July/August 2008, Volume 4, Issue 7
Published by AEGIS Communications
Anxiety and Ability to Recognize Clinical Information in Dentistry
Howard E. Strassler, DMD
Eli I, Schwartz-Arad D, Bartal Y. J Dent Res. 2008;87:65-68.
Stress significantly affects a person’s cognitive ability to process information. Therefore, we hypothesized that patients’ ability to recognize information related to the procedure they are about to undergo will be affected by the stressfulness of the situation (less recognition under a high-stress situation as compared with a low-stress situation). Patients (n = 66) were evaluated for their ability to recognize clinical information supplied on two different occasions: immediately before oral surgery (high-stress condition) and before suture removal (low-stress condition). Dental and state of anxiety and expectation of pain were also assessed. On both occasions, the patient’s ability to recognize information correctly was low (less than 50%). Patients recognized significantly less information preoperatively than before suture removal. State of anxiety, dental anxiety, and expectation to experience pain had a profound effect on their ability to recognize provided information correctly. Apparently, before dental treatment (high or low stress), patients’ ability to process information may be severely impaired.
Are we more receptive to and better understand what the options are before we have an emergency condition or when we are informed that the condition dictates a procedure must be done now—please sign all these forms? Just as for medicine, we as clinicians deal with the same issues. Before a patient can provide informed consent and agree to accept treatment, it is critical that the patient understand the relevant and important information about the procedure being described and recommended. While for routine procedures this is not very challenging, for more invasive procedures where the actions we take are more involved and in some cases irreversible, we want the patient to fully understand the implications of their decisions. Also, many times when we are providing routine care the patient is required to understand postoperative instructions so that the procedure will have a better prognosis of success. When and how do you provide the patient with postoperative instructions?
This well-designed research study provides all clinicians with important insight into what our patients perceive during treatment and when they are provided clinical information they must use for their decision making and postoperative care. The primary focus is how stress impacts patient understanding. Stress includes both physiological and psychological components. The results of this study were obvious, but do we use this understanding of how patients process information wisely when we provide treatment planning and postoperative instructions that require an active participation by the patient? Whether it be a routine sealant placement for a child, a posterior composite resin, even a routine dental cleaning that involves subgingival scaling—does the patient under-stand the potential changes to occlusion, tooth sensitivity, gingival swelling, and soreness with just a mere mention to them before they exit the dental chair? Probably not. Written instructions are valuable for all dental procedures to be certain the patient understands. There are procedures where a follow-up telephone call or message to the patient later that day will be valuable to have them listen and understand what has been done and what is normal for postoperative conditions—the patient is less stressed and more receptive to understand and ask questions.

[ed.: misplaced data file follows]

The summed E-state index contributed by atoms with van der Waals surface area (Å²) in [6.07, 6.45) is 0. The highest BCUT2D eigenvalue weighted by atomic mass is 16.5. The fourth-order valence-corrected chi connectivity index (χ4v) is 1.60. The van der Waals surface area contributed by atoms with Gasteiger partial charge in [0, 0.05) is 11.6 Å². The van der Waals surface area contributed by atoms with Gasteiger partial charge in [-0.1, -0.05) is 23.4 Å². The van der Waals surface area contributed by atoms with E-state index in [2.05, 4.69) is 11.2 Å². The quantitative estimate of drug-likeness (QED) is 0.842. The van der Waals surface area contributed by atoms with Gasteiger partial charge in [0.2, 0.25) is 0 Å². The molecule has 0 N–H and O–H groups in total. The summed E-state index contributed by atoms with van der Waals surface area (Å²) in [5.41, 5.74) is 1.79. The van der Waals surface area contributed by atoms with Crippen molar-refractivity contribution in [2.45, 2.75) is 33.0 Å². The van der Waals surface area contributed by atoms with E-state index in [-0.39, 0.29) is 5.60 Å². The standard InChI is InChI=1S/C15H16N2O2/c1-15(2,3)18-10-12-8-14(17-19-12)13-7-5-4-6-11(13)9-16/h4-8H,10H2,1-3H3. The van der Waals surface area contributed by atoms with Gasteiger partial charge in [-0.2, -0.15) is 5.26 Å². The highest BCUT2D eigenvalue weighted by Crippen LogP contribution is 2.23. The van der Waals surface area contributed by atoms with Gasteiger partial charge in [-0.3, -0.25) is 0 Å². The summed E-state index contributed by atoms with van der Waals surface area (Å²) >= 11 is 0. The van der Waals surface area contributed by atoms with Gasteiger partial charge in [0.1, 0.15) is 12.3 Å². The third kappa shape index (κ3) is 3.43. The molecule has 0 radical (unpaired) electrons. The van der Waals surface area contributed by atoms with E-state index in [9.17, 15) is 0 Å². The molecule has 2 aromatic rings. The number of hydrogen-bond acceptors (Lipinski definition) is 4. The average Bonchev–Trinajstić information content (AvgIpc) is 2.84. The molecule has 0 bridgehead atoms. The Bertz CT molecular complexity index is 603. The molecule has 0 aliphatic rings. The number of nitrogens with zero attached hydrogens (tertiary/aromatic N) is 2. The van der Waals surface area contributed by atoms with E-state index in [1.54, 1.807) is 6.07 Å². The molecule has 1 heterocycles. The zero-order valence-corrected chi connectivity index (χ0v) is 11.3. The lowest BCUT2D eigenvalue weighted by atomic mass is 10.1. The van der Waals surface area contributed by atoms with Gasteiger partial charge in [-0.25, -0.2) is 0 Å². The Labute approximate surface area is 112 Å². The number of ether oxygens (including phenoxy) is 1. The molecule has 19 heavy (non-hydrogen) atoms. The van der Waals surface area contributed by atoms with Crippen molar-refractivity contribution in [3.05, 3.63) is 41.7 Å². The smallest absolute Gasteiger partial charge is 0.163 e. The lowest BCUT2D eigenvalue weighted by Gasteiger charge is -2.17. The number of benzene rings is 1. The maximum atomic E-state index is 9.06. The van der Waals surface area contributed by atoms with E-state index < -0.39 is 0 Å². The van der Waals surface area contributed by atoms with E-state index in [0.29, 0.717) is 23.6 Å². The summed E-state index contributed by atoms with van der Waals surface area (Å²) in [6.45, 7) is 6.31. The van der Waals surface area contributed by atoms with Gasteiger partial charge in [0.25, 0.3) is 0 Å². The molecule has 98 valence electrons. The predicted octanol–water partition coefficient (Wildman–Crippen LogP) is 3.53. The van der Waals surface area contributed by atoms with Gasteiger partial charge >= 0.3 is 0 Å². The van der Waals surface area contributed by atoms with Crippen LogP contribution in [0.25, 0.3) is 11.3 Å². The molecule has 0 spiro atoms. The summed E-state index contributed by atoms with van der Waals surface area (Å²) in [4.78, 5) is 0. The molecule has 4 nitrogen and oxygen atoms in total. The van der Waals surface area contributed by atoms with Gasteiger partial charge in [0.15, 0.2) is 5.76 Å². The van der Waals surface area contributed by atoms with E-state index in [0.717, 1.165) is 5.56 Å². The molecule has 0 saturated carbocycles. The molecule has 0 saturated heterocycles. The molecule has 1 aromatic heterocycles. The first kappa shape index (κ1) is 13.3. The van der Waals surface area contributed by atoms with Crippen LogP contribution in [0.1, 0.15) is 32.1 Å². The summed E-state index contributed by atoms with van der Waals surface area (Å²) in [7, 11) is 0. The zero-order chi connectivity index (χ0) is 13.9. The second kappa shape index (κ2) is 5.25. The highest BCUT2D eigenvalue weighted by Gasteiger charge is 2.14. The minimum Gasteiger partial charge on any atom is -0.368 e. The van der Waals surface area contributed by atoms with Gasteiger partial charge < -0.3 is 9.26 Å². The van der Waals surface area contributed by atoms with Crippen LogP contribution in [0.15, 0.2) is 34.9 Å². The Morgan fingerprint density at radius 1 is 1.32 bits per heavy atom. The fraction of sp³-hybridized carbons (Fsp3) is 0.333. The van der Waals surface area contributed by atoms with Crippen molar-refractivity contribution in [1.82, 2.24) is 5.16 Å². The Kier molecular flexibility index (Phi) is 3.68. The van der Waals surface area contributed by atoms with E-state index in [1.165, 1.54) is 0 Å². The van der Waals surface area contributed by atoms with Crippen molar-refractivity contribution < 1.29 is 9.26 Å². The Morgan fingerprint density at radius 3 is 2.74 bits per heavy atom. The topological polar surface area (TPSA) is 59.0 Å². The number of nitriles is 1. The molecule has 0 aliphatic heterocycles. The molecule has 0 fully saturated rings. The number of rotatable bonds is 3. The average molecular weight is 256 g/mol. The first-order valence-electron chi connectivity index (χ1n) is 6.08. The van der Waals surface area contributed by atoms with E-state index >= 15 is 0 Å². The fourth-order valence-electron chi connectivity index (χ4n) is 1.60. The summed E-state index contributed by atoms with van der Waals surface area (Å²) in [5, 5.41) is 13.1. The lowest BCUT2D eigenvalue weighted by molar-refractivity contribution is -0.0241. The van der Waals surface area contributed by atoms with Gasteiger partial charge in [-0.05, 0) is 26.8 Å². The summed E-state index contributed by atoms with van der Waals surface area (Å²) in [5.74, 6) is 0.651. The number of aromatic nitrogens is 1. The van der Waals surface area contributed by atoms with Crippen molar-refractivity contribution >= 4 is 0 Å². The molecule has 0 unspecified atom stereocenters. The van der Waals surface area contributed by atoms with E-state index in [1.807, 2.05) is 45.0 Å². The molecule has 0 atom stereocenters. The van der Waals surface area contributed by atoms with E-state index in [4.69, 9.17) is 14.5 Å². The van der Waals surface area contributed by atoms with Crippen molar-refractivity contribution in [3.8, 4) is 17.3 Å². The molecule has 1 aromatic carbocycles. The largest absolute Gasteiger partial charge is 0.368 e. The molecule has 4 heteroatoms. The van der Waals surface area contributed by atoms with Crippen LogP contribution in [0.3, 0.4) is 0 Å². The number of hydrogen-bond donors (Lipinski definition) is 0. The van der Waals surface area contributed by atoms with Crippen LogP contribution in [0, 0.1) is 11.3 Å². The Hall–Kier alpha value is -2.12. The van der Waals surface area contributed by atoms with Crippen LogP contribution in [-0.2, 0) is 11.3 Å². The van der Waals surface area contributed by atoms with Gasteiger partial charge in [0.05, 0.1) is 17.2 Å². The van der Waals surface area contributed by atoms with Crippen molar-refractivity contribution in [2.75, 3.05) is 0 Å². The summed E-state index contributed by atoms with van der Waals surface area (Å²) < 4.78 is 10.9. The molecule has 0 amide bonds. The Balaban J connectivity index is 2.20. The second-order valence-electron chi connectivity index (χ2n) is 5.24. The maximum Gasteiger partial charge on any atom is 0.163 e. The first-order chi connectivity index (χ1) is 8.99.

A mere dental visit is stressful enough to some of our patients. Our actions to make the appointment and treatment less stressful and to provide the patient with a better understanding of what has been done and what to expect after treatment is very much appreciated.
|About the Author|
Howard E. Strassler, DMD